In the last century, countless scholars, educators and business professionals have sought to prove that people learn more from their failures than they do from their successes. A Harvard Business Review (HBR) article by Francesca Gino and Gary P. Pisano even poses that “success can breed failure by hindering learning at both the individual and the organizational level.” Nevertheless, few of us dare to look at our failures closely. Despite knowing that failing creates opportunities for us to learn, change, grow and improve, as human beings, most of us tend to resist acknowledging the ways in which we’ve failed.
The HBR article points to the Ducati Corse motorcycle team as an example of what can happen when failures aren’t analyzed. After impressive Grand Prix successes in 2003, the team began losing miserably. Why? It had become focused on winning rather than on improving.
Like the Ducati Corse team, sales professionals have a track record of focusing on winning rather than on improving. We’re determined to make the sale rather than determined to reach our full potential as professionals and individuals. Somewhat ironically, this inhibits our ability to sell.
What can we do to ensure that we learn from our failures?
In an October 2013 Huffington Post article, Guy Winch, Ph.D., explains, “To be able to learn from our failures, we need a way to decode the ‘teachable moments’ hidden within them. We need a method for deducing what exactly those lessons are and how they can improve our chances of future success.”
Until you develop the method that work best for you, try integrating the simple three-step method below into your sales routine.
Step 1. Record and analyze your sales failures.
What did you do that resulted in a loss? What would you do differently if you could go back and relive the engagement? Try not to focus on outside factors beyond your control. Instead, focus on the role you played in the failed sales engagement. Even if you find that you made no missteps and that the prospect was simply the wrong prospect to target, you will at least improve your ability to recognize which prospects are valid and which are not and hopefully learn to make better use of your time. Keep your notes in a spreadsheet or in another format that will make it easy for you to spot patterns and trends over time.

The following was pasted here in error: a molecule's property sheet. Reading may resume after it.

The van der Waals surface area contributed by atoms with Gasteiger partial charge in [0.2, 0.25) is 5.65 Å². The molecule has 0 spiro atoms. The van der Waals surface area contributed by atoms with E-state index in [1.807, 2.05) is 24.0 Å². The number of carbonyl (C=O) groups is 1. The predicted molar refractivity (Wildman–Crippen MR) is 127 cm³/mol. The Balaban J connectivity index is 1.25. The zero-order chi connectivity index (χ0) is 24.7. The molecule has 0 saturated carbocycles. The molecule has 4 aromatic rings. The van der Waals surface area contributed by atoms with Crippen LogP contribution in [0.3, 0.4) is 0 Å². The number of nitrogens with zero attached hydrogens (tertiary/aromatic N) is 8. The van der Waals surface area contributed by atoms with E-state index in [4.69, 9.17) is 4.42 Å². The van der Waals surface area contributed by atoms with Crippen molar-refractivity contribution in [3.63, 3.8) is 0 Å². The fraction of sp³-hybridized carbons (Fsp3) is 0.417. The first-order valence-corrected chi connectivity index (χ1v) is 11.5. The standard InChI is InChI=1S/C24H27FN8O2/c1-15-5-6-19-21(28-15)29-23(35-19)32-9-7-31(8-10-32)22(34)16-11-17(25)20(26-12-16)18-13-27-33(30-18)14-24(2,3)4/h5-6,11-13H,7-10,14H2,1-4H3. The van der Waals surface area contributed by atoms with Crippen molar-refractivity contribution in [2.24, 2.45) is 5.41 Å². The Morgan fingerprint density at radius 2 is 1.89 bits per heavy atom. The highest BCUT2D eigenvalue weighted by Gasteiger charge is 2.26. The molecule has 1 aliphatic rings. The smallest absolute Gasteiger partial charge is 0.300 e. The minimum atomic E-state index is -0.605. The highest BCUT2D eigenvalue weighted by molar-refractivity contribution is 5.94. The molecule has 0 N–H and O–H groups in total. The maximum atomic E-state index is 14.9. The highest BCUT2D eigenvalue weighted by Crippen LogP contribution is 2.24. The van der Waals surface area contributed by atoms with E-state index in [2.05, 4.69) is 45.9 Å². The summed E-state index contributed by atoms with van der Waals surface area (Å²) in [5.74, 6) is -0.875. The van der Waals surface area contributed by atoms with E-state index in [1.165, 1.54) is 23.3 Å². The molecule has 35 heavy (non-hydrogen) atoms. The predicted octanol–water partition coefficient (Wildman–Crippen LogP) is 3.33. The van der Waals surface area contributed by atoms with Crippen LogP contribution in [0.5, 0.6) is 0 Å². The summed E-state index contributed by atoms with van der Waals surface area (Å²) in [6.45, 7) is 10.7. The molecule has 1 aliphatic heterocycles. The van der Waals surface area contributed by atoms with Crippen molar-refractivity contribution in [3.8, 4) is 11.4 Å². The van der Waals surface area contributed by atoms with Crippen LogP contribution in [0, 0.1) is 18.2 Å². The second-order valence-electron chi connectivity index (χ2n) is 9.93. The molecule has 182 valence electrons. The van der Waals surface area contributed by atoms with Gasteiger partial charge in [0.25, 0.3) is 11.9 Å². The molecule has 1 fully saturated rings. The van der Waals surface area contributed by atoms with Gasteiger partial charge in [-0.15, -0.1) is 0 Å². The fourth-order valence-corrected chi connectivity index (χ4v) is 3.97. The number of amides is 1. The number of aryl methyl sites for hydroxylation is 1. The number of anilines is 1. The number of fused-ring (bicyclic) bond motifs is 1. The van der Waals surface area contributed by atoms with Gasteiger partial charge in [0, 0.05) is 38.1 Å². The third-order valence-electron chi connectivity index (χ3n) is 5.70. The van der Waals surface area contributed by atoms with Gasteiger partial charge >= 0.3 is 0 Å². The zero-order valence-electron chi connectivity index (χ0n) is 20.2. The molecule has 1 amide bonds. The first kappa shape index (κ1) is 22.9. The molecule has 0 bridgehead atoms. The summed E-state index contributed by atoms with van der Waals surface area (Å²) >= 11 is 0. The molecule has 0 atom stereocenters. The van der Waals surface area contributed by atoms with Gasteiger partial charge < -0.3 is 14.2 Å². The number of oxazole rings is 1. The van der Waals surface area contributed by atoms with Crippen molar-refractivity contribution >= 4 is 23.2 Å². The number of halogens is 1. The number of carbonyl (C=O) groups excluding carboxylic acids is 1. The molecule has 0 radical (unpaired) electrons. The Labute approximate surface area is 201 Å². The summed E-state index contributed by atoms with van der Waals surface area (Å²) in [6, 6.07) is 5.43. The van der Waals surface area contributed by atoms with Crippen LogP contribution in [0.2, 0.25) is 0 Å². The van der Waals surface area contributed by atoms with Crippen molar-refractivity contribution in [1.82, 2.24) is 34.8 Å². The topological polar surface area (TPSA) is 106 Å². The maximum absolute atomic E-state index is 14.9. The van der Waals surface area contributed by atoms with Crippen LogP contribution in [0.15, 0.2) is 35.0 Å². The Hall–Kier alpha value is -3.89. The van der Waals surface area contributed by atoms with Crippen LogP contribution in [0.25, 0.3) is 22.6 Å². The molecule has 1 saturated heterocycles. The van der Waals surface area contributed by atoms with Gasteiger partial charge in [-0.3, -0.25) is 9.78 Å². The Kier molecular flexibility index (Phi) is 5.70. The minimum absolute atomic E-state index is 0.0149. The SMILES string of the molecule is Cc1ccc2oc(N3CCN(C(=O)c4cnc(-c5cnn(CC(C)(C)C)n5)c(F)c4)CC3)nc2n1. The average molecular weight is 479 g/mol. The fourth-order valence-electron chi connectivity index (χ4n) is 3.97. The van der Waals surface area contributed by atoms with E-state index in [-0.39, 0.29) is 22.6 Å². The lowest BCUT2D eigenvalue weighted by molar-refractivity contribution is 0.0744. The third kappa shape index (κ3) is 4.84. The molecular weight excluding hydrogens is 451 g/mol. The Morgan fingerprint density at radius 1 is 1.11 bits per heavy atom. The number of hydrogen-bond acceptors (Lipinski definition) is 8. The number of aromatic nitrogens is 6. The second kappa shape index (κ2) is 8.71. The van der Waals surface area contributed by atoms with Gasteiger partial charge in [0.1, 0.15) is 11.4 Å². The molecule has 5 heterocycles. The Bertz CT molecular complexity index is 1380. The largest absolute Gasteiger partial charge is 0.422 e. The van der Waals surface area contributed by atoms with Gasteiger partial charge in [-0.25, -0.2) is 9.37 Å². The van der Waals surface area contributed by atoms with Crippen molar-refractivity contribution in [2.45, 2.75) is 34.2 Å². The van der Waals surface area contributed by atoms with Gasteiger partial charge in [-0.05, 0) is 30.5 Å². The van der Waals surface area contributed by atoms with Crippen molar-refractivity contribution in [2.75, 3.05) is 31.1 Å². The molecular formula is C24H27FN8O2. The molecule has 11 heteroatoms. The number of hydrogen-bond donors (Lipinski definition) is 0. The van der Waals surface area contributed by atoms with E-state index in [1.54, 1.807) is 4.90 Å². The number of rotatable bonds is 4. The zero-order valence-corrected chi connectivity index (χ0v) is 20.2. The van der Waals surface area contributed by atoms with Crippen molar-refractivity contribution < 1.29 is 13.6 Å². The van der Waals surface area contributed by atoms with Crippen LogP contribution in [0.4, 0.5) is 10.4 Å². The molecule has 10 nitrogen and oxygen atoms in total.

Step 2. Engage daily in activities that serve as ongoing training and motivational tools.
Let’s face it: Looking at your failures isn’t fun; in fact, it can be downright depressing. Maintain a positive outlook and balanced perspective by taking a few minutes each day to read materials by professionals you admire, participate in online forums in which valuable ideas are shared, listen to inspirational talks or watch informative video interviews, or participate in some other activity related to your profession that motivates you to keep putting your best foot forward.
Step 3. Create an action plan for tomorrow.
Creating a plan of action and task list for tomorrow at the end of each day will help you apply the lessons you’ve learned and remain conscious of them as you go about your business. Focus on dos instead of don’ts. A statement like, “Don’t use low pricing as a selling point during my call Mr. Jones,” isn’t going to empower you. A statement like, “Focus on the value of the product during my call with Mr. Jones,” and a few quick bullets related to your product’s value are much more likely to keep you focused and able to route the engagement in the direction you'd like it to go.
Keep your records and analyses of your failures in a different document than your action plans, and avoid reviewing your past failures immediately before engagements with prospects and leads. You don’t need to be reminded of past failures during calls, meetings and correspondences with new leads. Instead, refer to your action plan. It will help you to nurture your leads more effectively—and to nurture yourself on your individual path as sales professional.